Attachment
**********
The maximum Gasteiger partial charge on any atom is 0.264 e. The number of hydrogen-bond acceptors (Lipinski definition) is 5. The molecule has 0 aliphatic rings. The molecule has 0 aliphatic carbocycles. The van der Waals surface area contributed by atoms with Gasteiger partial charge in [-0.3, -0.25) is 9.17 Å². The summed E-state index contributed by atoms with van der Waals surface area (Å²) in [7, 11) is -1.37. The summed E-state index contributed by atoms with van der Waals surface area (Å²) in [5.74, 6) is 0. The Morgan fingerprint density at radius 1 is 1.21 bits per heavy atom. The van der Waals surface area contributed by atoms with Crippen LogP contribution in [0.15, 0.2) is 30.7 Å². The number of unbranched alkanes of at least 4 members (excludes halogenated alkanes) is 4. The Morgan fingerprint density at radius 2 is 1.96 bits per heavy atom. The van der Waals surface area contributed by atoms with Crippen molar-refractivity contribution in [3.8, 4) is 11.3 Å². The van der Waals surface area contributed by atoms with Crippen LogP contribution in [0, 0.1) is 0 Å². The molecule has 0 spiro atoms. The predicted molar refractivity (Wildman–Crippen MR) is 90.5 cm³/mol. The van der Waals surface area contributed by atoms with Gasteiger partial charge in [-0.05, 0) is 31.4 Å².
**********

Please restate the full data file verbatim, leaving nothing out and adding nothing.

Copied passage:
The maximum Gasteiger partial charge on any atom is 0.264 e. The number of hydrogen-bond acceptors (Lipinski definition) is 5. The molecule has 0 aliphatic rings. The molecule has 0 aliphatic carbocycles. The van der Waals surface area contributed by atoms with Gasteiger partial charge in [-0.3, -0.25) is 9.17 Å². The summed E-state index contributed by atoms with van der Waals surface area (Å²) in [7, 11) is -1.37. The summed E-state index contributed by atoms with van der Waals surface area (Å²) in [5.74, 6) is 0. The Morgan fingerprint density at radius 1 is 1.21 bits per heavy atom. The van der Waals surface area contributed by atoms with Crippen LogP contribution in [0.15, 0.2) is 30.7 Å². The number of unbranched alkanes of at least 4 members (excludes halogenated alkanes) is 4. The Morgan fingerprint density at radius 2 is 1.96 bits per heavy atom. The van der Waals surface area contributed by atoms with Crippen molar-refractivity contribution in [3.8, 4) is 11.3 Å². The van der Waals surface area contributed by atoms with Crippen LogP contribution in [0, 0.1) is 0 Å². The molecule has 0 spiro atoms. The predicted molar refractivity (Wildman–Crippen MR) is 90.5 cm³/mol. The van der Waals surface area contributed by atoms with Gasteiger partial charge in [-0.05, 0) is 31.4 Å².